The city of Concord, trying to settle a fight in which owner Bruton Smith threatened to move Lowe's Motor Speedway, reversed its opposition Tuesday to the billionaire's building a drag strip on speedway land.
After the surprise move, city leaders cautioned that no deal is in place with Smith.
Through a spokesman, Smith called the move "a small step" toward resolving the issue. He had said he would move his speedway out of Concord if the city continued to block his efforts to build the $60 million drag strip.
Smith was a guest on "Tony Stewart Live" on Sirius NASCAR Radio Tuesday night. He told the hosts, "So now they've decided maybe they do want it.
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"One day we will look back at this, I hope, and we'll all laugh about it," Smith said. "But in the meantime, when I get home I will take a look and read exactly what they've done and try to diagnose the whole thing."
Specifically, council members voted Tuesday to ask the Planning and Zoning Commission to consider amending the speedway's zoning to allow drag strips on the property -- a use that the City Council unanimously banned just last week.
John Cox, head of the Cabarrus Regional Chamber of Commerce, called the city's vote a significant turning point.
"Every indication I have from (Smith's company) is this is the action they wanted" from the council, Cox said.
Mayor Pro Tem Jim Ramseur said he didn't know whether the council's decision would guarantee the speedway will stay.
"Only one person can make that decision," Ramseur said. "I hope (Smith) knows we are trying to work out something in the best interest of the speedway, the city and the surrounding areas."
Since last week, council members have learned more about sound buffering at drag strips Smith owns or has built at his other speedways, Ramseur said.
Concord Mayor Scott Padgett, when asked about Tuesday's vote, said, "We were trying to look at the long-range good of the city of Concord. We expect that, during the plan review process that the Planning and Zoning Commission will go through, the speedway will have to address the issues that concern us."
Concord city staffers also have learned that Smith doesn't have plans for a drag strip already prepared to submit to the city. That means both sides have more time to negotiate over exactly how Smith will build the drag strip, Ramseur said.
"We have some new information now, and we're ready to move forward," Ramseur said. "We are trying to do what we talked about last week: Come up with some resolution that will meet the needs of everybody."
The council also recommended that, if the zoning board approves the change at its meeting next Tuesday, the speedway should work with the city "to consider the (drag strip's) impact on the surrounding area."
The council set a public hearing on the recommended zoning amendment for Oct. 24.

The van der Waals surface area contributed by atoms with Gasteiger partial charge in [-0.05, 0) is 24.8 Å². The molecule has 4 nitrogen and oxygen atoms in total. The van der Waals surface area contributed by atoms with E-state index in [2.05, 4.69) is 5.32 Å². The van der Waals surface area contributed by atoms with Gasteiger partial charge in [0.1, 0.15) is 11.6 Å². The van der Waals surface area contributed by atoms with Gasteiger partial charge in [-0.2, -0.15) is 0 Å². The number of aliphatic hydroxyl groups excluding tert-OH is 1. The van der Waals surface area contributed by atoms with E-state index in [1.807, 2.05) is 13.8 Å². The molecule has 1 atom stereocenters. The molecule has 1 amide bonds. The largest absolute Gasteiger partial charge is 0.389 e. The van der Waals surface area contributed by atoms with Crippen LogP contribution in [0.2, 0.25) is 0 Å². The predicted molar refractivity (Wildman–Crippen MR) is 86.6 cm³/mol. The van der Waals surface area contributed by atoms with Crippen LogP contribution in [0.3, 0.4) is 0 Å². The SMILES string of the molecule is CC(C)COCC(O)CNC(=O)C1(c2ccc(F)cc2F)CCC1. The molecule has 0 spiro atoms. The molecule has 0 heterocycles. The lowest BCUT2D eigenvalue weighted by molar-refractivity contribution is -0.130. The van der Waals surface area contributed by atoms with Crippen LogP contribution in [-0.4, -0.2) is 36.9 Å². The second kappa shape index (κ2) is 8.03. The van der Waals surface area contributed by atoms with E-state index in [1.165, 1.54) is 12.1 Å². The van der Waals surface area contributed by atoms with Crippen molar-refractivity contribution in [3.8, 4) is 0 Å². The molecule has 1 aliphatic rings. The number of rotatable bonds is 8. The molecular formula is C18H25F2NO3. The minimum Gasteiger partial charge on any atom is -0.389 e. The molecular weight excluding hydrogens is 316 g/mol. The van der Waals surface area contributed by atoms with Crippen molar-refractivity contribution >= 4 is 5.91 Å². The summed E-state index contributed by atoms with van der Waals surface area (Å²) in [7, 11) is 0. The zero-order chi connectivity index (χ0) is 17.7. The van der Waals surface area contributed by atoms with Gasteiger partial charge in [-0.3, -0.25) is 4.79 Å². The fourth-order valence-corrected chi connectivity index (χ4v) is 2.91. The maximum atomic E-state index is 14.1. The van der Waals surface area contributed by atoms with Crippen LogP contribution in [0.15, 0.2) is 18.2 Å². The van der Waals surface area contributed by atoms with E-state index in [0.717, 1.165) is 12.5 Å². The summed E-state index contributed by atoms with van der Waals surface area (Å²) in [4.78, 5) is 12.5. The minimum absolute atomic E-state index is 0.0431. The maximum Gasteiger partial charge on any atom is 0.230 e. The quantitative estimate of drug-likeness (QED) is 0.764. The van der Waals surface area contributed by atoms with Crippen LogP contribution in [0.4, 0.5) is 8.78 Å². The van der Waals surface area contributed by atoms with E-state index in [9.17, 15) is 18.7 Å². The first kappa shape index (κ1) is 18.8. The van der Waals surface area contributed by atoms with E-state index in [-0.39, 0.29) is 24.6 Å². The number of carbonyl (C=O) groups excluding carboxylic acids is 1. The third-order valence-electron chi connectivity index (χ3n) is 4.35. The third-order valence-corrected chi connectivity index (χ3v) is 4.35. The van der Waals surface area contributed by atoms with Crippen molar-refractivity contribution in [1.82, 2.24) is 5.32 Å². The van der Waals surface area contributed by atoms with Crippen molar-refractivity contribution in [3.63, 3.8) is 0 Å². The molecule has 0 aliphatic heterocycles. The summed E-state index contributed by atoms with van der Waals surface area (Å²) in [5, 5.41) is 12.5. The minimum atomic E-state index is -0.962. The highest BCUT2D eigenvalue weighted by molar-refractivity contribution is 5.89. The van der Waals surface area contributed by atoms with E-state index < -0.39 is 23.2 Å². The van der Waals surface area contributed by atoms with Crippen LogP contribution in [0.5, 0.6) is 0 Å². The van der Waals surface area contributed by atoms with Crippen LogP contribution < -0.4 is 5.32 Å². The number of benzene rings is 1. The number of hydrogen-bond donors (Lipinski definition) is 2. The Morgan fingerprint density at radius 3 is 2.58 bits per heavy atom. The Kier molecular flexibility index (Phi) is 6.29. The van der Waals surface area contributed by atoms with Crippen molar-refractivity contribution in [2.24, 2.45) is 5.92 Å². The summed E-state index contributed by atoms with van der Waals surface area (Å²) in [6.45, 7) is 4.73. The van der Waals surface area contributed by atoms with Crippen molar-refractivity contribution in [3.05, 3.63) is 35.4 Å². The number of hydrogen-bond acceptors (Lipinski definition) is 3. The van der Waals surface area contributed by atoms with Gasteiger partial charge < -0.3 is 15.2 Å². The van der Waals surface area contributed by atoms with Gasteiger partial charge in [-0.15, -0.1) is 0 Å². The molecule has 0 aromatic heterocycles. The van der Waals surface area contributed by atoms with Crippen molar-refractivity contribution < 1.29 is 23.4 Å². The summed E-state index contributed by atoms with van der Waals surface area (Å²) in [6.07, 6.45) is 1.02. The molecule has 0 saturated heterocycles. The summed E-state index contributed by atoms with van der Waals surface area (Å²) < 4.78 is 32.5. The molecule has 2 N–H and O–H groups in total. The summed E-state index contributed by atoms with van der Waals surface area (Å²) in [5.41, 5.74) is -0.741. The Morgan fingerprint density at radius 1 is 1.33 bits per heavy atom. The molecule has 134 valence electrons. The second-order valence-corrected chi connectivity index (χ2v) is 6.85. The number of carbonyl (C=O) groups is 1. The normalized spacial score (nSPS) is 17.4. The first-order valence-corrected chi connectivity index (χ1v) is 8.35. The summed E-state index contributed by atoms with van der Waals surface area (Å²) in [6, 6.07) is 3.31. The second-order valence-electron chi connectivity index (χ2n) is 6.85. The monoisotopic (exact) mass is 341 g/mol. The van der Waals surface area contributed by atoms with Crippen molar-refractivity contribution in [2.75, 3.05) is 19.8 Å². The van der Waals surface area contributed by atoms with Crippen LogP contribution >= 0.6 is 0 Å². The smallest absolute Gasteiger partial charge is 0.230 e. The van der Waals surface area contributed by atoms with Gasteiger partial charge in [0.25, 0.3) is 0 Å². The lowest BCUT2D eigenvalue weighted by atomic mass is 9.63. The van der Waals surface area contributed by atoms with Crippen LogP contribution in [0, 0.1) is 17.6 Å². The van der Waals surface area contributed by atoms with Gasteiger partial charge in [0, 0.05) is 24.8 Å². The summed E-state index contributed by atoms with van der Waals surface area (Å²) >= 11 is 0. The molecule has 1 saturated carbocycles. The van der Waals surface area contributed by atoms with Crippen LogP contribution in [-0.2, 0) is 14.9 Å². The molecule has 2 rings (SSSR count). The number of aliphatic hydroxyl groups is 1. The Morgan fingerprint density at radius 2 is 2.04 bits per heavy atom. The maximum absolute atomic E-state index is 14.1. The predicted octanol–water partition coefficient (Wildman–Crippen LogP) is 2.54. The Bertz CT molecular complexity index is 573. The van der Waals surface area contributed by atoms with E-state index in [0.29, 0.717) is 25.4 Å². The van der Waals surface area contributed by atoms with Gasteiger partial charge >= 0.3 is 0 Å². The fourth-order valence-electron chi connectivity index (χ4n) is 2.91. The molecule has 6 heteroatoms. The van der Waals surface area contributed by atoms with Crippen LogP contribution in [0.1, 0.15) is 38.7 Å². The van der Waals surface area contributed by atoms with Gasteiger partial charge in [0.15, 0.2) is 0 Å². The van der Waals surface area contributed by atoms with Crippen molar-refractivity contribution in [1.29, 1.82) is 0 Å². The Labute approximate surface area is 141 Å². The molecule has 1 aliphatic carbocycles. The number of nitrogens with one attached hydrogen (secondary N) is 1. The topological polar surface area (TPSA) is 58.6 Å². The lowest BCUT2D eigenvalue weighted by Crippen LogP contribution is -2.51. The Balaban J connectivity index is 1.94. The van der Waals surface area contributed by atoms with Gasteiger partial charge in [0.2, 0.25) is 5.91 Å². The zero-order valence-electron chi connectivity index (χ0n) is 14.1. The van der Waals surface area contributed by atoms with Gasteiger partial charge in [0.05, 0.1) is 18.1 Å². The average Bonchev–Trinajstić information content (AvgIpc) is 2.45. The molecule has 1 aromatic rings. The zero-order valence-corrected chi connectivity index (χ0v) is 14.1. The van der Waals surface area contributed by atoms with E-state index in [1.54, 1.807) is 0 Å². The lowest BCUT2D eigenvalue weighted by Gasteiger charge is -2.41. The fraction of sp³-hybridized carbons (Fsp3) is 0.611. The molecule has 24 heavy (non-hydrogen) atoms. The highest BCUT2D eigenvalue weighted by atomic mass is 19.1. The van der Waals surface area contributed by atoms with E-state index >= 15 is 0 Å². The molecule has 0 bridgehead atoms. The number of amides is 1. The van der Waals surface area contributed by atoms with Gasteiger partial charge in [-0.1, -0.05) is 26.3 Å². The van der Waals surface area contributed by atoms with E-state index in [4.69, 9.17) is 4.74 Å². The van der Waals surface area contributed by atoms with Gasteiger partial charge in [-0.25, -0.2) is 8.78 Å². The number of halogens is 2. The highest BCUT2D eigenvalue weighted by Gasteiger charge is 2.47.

City Council changed zoning
On Oct. 1, the City Council voted to halt construction of the drag racing facility, citing concerns about noise in nearby neighborhoods and the speedway's failure to provide data on the noise issue."I was shocked when they decided they wanted to change the zoning on us," Smith said on the radio show. "I think they have bad legal advice, because I have found out from about a dozen attorneys that was illegal, what they did."
Smith had said, after the council's Oct. 1 vote, that he was willing to spend $350 million to abandon his track in Concord and rebuild it somewhere else. Smith also threatened legal action and brought on well-known Charlotte lawyer Bill Diehl.
The fight came just as people began pouring into the area for Saturday's Bank of America 500 NASCAR race.
When the Observer asked Cabarrus business and tourism officials whether they thought Smith's threat was real, they said they had no choice but to assume it was.
DeSales Wagster, chief executive officer of the Cabarrus County Convention and Visitors Bureau, called Tuesday's council vote "an act of good faith by the city."
There's plenty of money at stake for Concord and Cabarrus County, an area still grappling with major job losses and factory closings.
The track generated $169 million in tourism spending for Cabarrus last year, nearly 70 percent of the tourism revenue that came into the county, according to the Cabarrus chamber. And speedway property taxes are worth about $1.02 million to the county this year and an additional $722,247 to Concord.
Neighbors worried about noise
But neighbors in nearby subdivisions worried about noise, not dollar signs.
Andy Ritchie, who lives in the neighborhood closest to the site of the proposed drag strip, said he does not know what to make of Tuesday's decision. But he believes residents aren't getting enough information.
"We all expected them to change their minds," said Vince Barone, who lives near the proposed drag strip site.
Barone said he hoped Smith would spend some of the money he would have used to move Lowe's to create an adequate sound barrier.
"Let's lead by example and make it really nice," Barone said.